# Posts Tagged ‘lambda expression’

## Lambda Expressions Extension Methods Series 11 -SequenceEqual()

Posted by Jean Paul on November 13, 2011

In this small article, I would like to introduce the SequenceEqual() method. This method is very handy to compare two IEnumerable and return a Boolean stating whether each elements of both IEnumerable are same or not.

Method: SequenceEqual()

Arguments: IEnumerable<>

Operates On: IEnumerable

Returns: True/False

Example

Let us have two lists of integers.

List 1 having

1

2

3

List 2 having

1

2

3

Here both the list are of same elements. We can use the SequenceEquals() method to view the result:

bool result1 = list1.SequenceEqual(list2);

Output

The output of the above code will be:

True

Code Explained

Here on calling the SequenceEquals() method, each element of list1 is compared with corresponding element of list2. The default Equals() comparison is exercised here.

Elements of primitive types will have value comparison and

Elements of class types will have reference comparison (unless they override the Equals() method)

Sample Code with int and object Scenarios

// Creating list of int

IList<int> list1 = new List<int>() { 1, 2, 3 };

IList<int> list2 = new List<int>() { 1, 2, 3 };

IList<int> list3 = new List<int>() { 4, 5, 6 };

bool result1 = list1.SequenceEqual(list2); // True

bool result2 = list1.SequenceEqual(list3); // False

// Creating employee objects

Employee employee1 = new Employee() { Id = 1, Name = “Employee1” };

Employee employee2 = new Employee() { Id = 2, Name = “Employee2” };

IList<Employee> list4 = new List<Employee>();

IList<Employee> list5 = new List<Employee>();

bool result3 = list4.SequenceEqual(list5); // True – As Same ref of Employee objects

The Employee class would be having following structure:

public class Employee

{

public int Id;

public double Salary;

public int Age;

public string Name;

public override string ToString()

{

return this.Id.ToString() + ” ” + this.Name;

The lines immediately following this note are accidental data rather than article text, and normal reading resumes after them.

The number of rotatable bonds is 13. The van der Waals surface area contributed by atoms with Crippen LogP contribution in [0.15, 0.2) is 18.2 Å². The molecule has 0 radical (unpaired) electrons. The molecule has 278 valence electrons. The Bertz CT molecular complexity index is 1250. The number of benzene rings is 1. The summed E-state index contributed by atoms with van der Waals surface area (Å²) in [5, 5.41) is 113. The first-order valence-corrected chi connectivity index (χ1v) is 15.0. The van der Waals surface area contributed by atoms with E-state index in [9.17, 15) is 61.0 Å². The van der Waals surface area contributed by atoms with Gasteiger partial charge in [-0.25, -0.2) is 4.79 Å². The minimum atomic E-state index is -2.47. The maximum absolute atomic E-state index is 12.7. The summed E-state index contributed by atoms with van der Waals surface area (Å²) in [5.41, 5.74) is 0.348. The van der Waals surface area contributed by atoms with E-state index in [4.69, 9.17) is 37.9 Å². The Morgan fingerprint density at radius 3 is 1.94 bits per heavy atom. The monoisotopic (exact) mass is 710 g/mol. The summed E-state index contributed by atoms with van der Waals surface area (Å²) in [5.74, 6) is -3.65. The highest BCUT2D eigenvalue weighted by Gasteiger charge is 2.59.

}

}

## Lambda Expressions Extension Methods Series 9 – OfType()

Posted by Jean Paul on November 13, 2011

Then Enumerable.cs provides extension method OfType(). It can be used to select elements in an IEnumerable based on the type.

Method: OfType()

Arguments: None (Has Generic Argument)

Operates On: IEnumerable

Example: We have a list of objects, containing integer, float, string and character items. The OfType() method can be used to get elements which are integer.

IList<object> list = new List<object>();

In order to select the elements which are int – the following code can be used.

var result = list.OfType<int>();

Here the OfType() method takes an int generic argument.

Output

The output of the above code will be:

1

2

Code Explained

In the above code we are having the following elements as inputs:

Element

Type

1

Integer

1.1

Float

2

Integer

2.2

Float

“string”

String

‘c’

Extension Method Snapshot

You can find the snapshot of OfType () method usage as provided by Visual Studio. ## Lambda Expressions Extension Methods Series 10 – Min, Max, Sum, Average

Posted by Jean Paul on November 13, 2011

Lambda Expressions Extension Methods Series 10 – Min, Max, Sum, Average

The Extension Methods also include the following 4 calculation methods – Min, Max, Sum and Average() for calculating the minimum value, maximum value, sum and average respectively.

Method

Description

Min()

Calculates the minimum value in the series

Max()

Calculates the maximum value in the series

Sum()

Calculates the sum of the values

Average()

Calculates the average of the values

The above methods saves a lot of time and code by discarding the need of creating a variable and for loop to iterate through the elements to find the Minimum, Maximum, Sum and Average of the items.

Example

The sample list would be a list of integers from 1 to 6.